Maintenance and upkeep

If you decide to rent a pet-friendly apartment, you probably have to pay an additional pet deposit and sign a waiver that states you will pay for any damage caused to the apartment by the dog. Well, the worst dogs for apartments are those that shed a lot and require constant maintenance and upkeep.

You might love your dog, but I bet you don’t want to vacuum and mop with enzyme cleaner every single day just to keep your space clean. After all, as an apartment dweller, you are better suited to find a dog that’s also hypoallergenic and doesn’t shed, or even find a dog that isn’t known for shedding.

St. Bernard

St. Bernards are known as working dogs that were originally bred in the Alps. This particular breed falls into the category of giant breeds, which means they weigh somewhere between 140 and 180 pounds.

While they can live in smaller spaces, they are better suited for a home with plenty of space to stretch and move around. Also, given their thick fur, they can easily become smelly. This isn’t the ideal scenario for apartment dwellers, especially since the fur and dog smell might ultimately penetrate the carpet and jeopardize your pet security deposit.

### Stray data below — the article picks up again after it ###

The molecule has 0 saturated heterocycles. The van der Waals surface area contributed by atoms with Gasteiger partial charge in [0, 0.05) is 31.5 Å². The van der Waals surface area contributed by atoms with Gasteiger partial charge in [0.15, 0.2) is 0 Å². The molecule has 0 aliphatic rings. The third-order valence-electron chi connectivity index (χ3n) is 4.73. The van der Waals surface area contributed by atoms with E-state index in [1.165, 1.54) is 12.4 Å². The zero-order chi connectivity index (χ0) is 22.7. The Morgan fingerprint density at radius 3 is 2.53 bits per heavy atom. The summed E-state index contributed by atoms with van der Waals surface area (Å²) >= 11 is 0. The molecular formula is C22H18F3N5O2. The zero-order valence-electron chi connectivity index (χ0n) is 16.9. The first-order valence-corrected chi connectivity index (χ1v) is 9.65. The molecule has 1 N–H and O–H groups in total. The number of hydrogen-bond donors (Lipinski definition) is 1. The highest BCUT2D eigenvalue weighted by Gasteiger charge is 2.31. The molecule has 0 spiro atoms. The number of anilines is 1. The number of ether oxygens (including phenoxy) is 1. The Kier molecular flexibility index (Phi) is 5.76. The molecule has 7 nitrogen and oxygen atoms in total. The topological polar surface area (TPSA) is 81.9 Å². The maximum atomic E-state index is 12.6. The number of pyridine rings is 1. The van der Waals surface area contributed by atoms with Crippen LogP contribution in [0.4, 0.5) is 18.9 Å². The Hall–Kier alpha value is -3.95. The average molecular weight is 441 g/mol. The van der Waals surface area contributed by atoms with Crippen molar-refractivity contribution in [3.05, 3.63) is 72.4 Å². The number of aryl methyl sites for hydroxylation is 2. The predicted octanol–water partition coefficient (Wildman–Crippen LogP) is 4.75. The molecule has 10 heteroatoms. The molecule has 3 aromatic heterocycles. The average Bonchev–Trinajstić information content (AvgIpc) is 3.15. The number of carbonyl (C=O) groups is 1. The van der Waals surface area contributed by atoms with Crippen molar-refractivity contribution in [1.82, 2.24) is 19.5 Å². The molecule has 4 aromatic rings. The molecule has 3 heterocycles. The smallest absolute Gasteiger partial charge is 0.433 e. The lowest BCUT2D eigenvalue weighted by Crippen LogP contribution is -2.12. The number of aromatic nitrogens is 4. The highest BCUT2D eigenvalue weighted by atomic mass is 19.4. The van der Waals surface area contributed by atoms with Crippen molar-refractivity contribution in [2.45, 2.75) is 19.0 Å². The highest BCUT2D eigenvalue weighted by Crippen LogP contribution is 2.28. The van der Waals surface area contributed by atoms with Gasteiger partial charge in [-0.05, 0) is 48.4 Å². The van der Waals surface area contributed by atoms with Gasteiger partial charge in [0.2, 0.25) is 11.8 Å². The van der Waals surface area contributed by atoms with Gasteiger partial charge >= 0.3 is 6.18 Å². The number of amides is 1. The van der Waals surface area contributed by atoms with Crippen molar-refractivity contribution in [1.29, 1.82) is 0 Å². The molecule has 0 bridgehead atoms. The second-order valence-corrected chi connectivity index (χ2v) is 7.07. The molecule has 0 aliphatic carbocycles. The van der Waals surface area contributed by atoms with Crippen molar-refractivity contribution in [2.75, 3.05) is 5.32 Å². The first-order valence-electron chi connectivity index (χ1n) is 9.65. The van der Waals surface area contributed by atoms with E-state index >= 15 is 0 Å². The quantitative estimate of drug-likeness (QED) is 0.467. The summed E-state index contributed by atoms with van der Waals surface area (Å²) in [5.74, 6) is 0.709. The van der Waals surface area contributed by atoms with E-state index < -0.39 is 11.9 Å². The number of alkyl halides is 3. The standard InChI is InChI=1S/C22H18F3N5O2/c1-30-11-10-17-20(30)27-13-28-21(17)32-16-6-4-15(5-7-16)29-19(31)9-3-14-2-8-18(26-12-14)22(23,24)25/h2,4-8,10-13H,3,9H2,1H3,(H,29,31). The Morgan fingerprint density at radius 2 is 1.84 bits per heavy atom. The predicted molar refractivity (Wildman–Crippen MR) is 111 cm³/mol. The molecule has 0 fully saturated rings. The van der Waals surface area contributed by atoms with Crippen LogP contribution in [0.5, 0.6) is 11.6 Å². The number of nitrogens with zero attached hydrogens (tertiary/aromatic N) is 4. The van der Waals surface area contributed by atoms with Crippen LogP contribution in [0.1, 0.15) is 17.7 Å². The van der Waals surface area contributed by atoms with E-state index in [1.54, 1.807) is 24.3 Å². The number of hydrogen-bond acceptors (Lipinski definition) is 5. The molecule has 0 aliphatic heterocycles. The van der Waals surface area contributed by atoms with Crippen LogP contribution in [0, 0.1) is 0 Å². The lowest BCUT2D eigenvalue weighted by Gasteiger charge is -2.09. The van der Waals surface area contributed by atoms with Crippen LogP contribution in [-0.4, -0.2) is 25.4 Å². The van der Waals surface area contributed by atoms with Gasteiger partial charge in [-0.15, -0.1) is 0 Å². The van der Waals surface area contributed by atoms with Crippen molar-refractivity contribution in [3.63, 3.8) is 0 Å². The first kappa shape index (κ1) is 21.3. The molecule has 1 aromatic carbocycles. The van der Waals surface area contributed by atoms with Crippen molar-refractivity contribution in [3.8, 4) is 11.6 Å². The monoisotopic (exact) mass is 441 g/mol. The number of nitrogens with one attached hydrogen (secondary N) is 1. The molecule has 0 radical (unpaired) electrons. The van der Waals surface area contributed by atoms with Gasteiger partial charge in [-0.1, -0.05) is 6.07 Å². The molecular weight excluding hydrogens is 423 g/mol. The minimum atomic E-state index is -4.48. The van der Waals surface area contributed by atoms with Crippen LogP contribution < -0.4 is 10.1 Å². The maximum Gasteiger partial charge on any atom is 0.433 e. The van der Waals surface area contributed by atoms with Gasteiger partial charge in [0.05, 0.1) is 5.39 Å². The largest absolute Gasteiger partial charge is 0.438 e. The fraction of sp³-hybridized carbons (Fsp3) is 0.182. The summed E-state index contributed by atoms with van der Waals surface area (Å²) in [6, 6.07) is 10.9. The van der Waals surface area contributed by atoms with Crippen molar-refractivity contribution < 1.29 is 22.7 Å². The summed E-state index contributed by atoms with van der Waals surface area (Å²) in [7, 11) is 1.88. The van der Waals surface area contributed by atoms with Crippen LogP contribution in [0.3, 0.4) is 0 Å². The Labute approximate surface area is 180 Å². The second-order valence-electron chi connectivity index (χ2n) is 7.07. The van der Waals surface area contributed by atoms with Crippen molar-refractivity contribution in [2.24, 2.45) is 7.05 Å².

English Mastiff

Even if we’re talking about a massive dog, their size is not really what makes them a bad choice for apartment dwellers. As a general rule, English mastiffs drool quite a lot, which could make a mess in a small place, especially one that you don’t own.

They also need constant grooming and upkeep to avoid all that shedding, which can also be hard to manage. Even if these dogs are mellow indoors, they do require a good walk per day. Hence, circling around an apartment complex might not be enough to keep these dogs happy and in shape.


When you think of Dalmatians, you might think of that old, cliche fire department dog that runs around all the time. Dalmatians are quite active, energetic dogs that need exercise and a lot of mental stimulation every day, multiple times a day.

These dogs don’t do very well when left alone, especially for prolonged periods of time, so leaving them in an apartment isn’t ideal for them. These dogs are very energetic, and they can become very destructive when bored, which makes them a sub-par choice for many apartment dwellers.

german shepherd apartment
Photo by Barat Roland from Shutterstock

German shepherd